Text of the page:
Dr. Chris Fox is a Distinguished Fellow at the Price Center for Social Innovation. His home institution is Manchester Metropolitan University, where he is Director of the Policy Evaluation and Research Unit. Chris is an expert on evaluating public policies, public service innovation, and social investment, particularly Social Impact Bonds. He has been collaborating with the Price Center for several years, including on a book on Payment by Results and Social Impact Bonds: Outcome-based payment systems in the UK and US that was published by Policy Press/University of Chicago Press in 2018. His discussion focused on the new generation of Pay for Success and Social Impact Bonds that offer new possibilities for creating public services that embody collaborative design, flexible delivery and co-production with people who use services.
New From NDSC
New Data Story:
Energy Burden and Weatherization Across Los Angeles County
By Dan Oberle & Aileen Qin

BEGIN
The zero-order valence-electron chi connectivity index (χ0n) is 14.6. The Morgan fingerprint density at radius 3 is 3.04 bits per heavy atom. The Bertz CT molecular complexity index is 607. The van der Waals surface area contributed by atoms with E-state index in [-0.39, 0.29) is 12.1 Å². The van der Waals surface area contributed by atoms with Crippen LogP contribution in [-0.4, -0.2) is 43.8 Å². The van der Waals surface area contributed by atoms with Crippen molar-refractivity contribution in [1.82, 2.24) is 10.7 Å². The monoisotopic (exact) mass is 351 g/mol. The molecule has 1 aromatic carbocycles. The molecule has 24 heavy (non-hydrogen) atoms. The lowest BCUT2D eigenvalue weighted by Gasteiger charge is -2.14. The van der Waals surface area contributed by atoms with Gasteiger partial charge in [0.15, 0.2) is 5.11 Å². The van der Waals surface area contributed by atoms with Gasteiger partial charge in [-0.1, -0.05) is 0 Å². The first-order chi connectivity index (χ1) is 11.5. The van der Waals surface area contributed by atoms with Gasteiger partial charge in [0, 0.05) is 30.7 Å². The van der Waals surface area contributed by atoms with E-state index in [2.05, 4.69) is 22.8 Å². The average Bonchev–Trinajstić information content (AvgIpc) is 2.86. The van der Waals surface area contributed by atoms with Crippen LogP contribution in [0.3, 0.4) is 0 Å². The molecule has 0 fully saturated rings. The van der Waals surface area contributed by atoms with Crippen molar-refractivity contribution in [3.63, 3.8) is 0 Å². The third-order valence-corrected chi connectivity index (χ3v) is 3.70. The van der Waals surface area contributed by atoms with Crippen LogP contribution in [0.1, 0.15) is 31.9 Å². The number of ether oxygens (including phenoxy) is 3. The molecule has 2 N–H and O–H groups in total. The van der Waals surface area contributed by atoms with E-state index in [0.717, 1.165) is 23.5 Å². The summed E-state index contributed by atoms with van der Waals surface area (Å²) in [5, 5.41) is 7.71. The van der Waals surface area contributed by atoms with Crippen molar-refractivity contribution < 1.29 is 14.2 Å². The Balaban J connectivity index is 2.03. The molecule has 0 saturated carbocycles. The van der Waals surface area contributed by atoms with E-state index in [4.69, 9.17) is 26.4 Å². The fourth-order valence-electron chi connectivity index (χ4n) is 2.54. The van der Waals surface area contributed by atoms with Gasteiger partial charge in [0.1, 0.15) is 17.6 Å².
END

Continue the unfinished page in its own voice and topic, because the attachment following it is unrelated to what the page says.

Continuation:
For low-income families in Los Angeles County, energy costs are a significant financial drain. Low-income households spend on average, threefold more of their income for energy than their high-income counterparts. Low-income homeowners are more likely to occupy less efficient older homes in disrepair. Often, these homes are poorly weatherized, which can mean having insufficient insulation, air leaks around doors and windows, cracked walls or roofs, or inefficient heating and cooling systems. These households also tend to have less stable revenue streams and fewer resources to address these issues. The high upfront cost of upgrading an inefficient home further prohibits low-income homeowners from making necessary changes that could reduce utility expenditures. Energy wasted through inefficiency also contributes unnecessarily to global climate change. Although low-income households have lower per-capita energy consumption and thus contribute less to the climate crisis, they are more likely to suffer its damaging effects. The environmental justice movement has emphasized that fair treatment means that no community should bear unequal share of negative environmental outcomes.